The first island you see as you enter the John Ringling Causeway Bridge from Sarasota, Bird Key is considered as one of the more exclusive communities in the area. Formed by dredging and filling, Bird Key was purchased by circus magnate John Ringling during the early 1920s, and was subsequently bequeathed to his sister, Ida Ringling North, who lived there until 1950. Arvida Corp. then bought the island from Ida’s son, John Ringling North, and eventually developed it into the prestigious neighborhood it is today.
Bird Key is a purely residential, guarded community, composed solely of single-family detached homes ranging from houses built during the 1950s to remodeled custom homes and grand luxury estates on palm-tree-lined streets. Homes along the canal sides have their own private boat docks, and many offer spectacular views of the mainland, the bay and nearby keys, and even the Gulf of Mexico in the distance.
The sole provider of amenities on the island is the Bird Key Yacht Club, which can be found near the center portion of the Key. This private club has a 24-hour fitness center, three tennis courts, and a 42-slip marina that can accommodate boats from 20 to 50 feet. Bird Key’s ideal location also makes it accessible to other amenities outside the island, such as shopping and dining in St. Armands Key or downtown Sarasota, as well as the lovely beaches of Lido Key and Longboat Key, all located just minutes away.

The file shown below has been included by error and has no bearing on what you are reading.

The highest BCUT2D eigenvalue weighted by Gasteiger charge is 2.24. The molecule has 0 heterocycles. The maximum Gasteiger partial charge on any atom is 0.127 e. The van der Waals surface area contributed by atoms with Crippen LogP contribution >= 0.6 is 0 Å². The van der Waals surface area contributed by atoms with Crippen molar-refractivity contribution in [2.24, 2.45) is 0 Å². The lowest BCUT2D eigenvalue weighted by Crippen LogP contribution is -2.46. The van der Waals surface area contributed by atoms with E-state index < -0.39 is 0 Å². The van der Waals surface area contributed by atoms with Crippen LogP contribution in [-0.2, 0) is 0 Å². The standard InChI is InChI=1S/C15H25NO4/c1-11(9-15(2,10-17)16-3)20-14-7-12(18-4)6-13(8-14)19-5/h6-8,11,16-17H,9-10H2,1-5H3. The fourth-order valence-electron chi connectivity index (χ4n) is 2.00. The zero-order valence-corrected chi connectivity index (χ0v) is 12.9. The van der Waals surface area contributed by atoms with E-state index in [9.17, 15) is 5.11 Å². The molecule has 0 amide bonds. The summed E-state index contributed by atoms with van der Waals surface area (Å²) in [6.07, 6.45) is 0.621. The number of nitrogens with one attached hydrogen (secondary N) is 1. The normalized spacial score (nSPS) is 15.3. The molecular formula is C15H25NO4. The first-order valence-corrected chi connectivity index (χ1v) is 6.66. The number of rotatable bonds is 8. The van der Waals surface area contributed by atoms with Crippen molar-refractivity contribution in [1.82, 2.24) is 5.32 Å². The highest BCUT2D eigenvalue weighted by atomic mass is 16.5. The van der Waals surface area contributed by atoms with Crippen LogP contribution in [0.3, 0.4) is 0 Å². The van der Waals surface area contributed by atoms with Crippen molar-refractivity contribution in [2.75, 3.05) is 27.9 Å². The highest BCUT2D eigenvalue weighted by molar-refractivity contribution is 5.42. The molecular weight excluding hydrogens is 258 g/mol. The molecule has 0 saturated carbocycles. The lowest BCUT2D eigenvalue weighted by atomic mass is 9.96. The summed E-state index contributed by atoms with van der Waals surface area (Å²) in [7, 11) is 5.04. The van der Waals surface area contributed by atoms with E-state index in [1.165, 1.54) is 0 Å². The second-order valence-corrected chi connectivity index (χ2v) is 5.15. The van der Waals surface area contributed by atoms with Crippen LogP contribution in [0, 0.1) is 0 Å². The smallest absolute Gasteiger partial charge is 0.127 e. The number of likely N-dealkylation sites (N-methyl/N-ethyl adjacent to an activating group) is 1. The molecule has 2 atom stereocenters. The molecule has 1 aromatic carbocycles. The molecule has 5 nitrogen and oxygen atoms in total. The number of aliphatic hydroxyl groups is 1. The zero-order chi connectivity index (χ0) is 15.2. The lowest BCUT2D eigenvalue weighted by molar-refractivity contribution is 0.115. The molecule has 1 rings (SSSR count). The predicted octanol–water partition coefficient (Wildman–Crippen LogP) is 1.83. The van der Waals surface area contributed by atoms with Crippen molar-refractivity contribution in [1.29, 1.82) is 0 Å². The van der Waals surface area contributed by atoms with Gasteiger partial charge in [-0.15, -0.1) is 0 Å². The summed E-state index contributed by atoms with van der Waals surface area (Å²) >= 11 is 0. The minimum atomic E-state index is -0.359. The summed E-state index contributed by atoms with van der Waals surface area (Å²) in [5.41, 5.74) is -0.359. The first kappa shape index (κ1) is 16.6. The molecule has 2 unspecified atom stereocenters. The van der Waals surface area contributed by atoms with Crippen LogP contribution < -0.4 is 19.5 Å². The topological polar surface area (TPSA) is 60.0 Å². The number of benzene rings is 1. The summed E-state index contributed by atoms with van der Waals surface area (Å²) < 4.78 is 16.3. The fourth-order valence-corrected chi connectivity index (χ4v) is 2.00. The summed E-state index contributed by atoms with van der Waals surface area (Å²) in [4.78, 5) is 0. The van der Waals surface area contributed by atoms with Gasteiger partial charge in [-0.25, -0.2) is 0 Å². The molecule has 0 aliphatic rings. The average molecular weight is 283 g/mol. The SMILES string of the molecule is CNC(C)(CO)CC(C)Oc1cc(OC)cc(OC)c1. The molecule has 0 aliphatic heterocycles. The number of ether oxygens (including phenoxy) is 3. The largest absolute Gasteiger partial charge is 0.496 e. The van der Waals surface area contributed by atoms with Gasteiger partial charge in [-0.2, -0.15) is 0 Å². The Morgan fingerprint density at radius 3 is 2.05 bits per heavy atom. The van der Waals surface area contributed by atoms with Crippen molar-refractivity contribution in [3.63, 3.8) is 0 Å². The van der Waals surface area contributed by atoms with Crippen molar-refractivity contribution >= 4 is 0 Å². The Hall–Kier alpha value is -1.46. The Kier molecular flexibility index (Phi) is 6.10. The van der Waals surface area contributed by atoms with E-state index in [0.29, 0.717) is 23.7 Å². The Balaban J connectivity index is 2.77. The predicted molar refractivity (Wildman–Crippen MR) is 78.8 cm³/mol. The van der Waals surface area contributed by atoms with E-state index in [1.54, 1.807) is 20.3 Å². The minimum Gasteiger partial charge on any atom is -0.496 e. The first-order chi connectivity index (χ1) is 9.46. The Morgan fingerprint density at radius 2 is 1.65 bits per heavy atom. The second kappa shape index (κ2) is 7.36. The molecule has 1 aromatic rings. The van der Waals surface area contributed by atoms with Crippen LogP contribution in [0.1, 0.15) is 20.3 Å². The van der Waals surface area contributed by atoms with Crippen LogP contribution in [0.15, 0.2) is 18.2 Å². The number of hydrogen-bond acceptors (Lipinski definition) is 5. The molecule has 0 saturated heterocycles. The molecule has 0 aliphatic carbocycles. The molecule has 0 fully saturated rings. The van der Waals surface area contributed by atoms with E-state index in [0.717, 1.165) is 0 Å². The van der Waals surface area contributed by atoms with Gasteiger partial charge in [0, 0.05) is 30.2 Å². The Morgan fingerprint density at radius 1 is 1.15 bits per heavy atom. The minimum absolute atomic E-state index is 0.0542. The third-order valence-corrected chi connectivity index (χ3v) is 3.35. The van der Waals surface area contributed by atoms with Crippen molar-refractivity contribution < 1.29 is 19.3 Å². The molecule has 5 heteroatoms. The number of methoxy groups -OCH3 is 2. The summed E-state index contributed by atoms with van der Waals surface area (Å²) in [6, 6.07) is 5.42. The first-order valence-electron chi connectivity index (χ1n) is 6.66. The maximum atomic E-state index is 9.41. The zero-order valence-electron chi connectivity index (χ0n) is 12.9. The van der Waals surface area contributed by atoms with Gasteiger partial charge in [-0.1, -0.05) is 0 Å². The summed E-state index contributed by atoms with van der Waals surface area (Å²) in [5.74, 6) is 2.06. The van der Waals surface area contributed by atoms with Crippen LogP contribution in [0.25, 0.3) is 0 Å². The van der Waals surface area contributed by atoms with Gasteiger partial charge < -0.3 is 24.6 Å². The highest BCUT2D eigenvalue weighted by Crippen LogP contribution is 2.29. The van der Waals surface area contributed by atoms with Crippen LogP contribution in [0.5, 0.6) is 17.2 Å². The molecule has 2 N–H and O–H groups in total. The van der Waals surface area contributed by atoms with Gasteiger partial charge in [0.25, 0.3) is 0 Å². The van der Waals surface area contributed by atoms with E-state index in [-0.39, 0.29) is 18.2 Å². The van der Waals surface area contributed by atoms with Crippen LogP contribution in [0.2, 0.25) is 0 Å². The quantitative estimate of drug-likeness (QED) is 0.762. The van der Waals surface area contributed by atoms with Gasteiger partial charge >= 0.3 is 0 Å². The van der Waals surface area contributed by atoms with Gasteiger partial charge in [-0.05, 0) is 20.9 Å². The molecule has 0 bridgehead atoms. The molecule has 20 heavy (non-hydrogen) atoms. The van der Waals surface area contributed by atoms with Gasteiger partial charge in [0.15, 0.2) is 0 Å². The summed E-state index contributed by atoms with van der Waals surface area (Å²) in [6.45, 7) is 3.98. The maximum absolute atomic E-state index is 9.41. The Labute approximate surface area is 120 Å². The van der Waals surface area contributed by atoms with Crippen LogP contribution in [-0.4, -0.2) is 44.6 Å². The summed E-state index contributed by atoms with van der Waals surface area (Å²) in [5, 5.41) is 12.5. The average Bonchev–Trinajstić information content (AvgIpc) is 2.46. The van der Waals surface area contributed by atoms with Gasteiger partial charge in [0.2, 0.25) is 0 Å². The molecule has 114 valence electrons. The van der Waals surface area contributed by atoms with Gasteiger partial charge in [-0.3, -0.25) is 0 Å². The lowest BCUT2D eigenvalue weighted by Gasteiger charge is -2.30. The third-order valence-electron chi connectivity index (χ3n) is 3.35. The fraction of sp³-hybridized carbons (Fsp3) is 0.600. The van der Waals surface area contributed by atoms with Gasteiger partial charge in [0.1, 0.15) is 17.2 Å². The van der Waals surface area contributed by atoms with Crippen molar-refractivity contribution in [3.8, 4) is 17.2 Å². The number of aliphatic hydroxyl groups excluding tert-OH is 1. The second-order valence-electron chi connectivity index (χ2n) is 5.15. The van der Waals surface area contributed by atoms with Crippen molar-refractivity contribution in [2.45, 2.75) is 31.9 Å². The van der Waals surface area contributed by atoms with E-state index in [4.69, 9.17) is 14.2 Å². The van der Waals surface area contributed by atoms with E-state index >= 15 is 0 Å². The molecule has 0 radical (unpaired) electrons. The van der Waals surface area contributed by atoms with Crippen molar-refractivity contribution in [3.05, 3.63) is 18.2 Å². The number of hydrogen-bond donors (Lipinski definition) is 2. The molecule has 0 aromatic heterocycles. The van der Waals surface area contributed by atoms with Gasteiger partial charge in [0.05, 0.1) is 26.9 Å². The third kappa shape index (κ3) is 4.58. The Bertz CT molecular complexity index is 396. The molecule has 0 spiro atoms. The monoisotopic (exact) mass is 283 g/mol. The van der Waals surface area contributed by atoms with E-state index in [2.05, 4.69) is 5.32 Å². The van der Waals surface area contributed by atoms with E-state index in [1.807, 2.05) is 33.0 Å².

Bird Key Quick Facts
- Bird Key was named after the many birds that flocked to the original island.
- Major roadways in Bird Key include Florida State Road 789 that’s part of the John Ringling Causeway, and Bird Key Drive, which starts from the neighborhood’s entrance then splits into several routes as it winds through the area.
- The John Ringling Causeway was named after John Ringling, one of the brothers who was part of the famous Ringling Bros. and Barnum & Bailey Circus empire; he originally constructed the bridge in 1925.
- Most of the streets in the community are named after birds.